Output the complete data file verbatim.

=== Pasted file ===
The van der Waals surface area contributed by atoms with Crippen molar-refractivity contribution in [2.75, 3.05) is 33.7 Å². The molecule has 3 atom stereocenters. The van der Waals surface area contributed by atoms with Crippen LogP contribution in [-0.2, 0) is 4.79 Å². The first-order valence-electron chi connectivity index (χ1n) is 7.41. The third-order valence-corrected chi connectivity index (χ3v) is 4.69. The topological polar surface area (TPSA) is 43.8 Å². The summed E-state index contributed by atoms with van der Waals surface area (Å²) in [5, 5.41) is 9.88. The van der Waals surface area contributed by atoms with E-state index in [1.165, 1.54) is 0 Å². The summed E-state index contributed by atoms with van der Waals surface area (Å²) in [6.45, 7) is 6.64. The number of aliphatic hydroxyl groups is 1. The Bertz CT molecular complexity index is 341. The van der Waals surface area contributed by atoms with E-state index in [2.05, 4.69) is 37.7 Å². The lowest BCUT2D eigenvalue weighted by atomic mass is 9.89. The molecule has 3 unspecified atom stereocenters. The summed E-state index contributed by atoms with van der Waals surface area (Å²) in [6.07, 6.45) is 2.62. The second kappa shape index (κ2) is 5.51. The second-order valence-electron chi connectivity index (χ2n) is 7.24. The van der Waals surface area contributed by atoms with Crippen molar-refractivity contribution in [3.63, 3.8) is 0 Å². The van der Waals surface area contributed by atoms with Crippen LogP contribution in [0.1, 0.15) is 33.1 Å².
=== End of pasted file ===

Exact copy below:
The van der Waals surface area contributed by atoms with Crippen molar-refractivity contribution in [2.75, 3.05) is 33.7 Å². The molecule has 3 atom stereocenters. The van der Waals surface area contributed by atoms with Crippen LogP contribution in [-0.2, 0) is 4.79 Å². The first-order valence-electron chi connectivity index (χ1n) is 7.41. The third-order valence-corrected chi connectivity index (χ3v) is 4.69. The topological polar surface area (TPSA) is 43.8 Å². The summed E-state index contributed by atoms with van der Waals surface area (Å²) in [5, 5.41) is 9.88. The van der Waals surface area contributed by atoms with E-state index in [1.165, 1.54) is 0 Å². The summed E-state index contributed by atoms with van der Waals surface area (Å²) in [6.45, 7) is 6.64. The number of aliphatic hydroxyl groups is 1. The Bertz CT molecular complexity index is 341. The van der Waals surface area contributed by atoms with E-state index in [2.05, 4.69) is 37.7 Å². The lowest BCUT2D eigenvalue weighted by atomic mass is 9.89. The molecule has 3 unspecified atom stereocenters. The summed E-state index contributed by atoms with van der Waals surface area (Å²) in [6.07, 6.45) is 2.62. The second kappa shape index (κ2) is 5.51. The second-order valence-electron chi connectivity index (χ2n) is 7.24. The van der Waals surface area contributed by atoms with Crippen molar-refractivity contribution in [3.63, 3.8) is 0 Å². The van der Waals surface area contributed by atoms with Crippen LogP contribution in [0.1, 0.15) is 33.1 Å².